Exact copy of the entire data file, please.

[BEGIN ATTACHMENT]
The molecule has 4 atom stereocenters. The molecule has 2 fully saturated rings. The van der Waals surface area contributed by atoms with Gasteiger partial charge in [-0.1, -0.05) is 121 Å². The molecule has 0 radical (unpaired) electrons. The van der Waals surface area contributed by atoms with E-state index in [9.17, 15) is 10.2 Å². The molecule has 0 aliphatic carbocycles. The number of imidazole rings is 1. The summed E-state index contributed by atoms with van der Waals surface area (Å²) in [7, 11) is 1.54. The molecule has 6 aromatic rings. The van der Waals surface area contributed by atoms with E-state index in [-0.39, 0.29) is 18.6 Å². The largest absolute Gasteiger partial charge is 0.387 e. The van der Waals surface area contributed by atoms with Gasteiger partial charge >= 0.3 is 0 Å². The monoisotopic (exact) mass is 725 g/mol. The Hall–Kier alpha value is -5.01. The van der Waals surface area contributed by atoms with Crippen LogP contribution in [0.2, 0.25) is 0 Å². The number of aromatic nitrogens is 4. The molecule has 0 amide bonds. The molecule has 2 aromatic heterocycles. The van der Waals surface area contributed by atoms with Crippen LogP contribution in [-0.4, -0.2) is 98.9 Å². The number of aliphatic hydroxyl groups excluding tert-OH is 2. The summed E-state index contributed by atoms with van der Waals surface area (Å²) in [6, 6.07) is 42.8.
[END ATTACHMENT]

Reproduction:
The molecule has 4 atom stereocenters. The molecule has 2 fully saturated rings. The van der Waals surface area contributed by atoms with Gasteiger partial charge in [-0.1, -0.05) is 121 Å². The molecule has 0 radical (unpaired) electrons. The van der Waals surface area contributed by atoms with E-state index in [9.17, 15) is 10.2 Å². The molecule has 0 aliphatic carbocycles. The number of imidazole rings is 1. The summed E-state index contributed by atoms with van der Waals surface area (Å²) in [7, 11) is 1.54. The molecule has 6 aromatic rings. The van der Waals surface area contributed by atoms with E-state index in [-0.39, 0.29) is 18.6 Å². The largest absolute Gasteiger partial charge is 0.387 e. The van der Waals surface area contributed by atoms with Gasteiger partial charge >= 0.3 is 0 Å². The monoisotopic (exact) mass is 725 g/mol. The Hall–Kier alpha value is -5.01. The van der Waals surface area contributed by atoms with Crippen LogP contribution in [0.2, 0.25) is 0 Å². The number of aromatic nitrogens is 4. The molecule has 0 amide bonds. The molecule has 2 aromatic heterocycles. The van der Waals surface area contributed by atoms with Crippen LogP contribution in [-0.4, -0.2) is 98.9 Å². The number of aliphatic hydroxyl groups excluding tert-OH is 2. The summed E-state index contributed by atoms with van der Waals surface area (Å²) in [6, 6.07) is 42.8.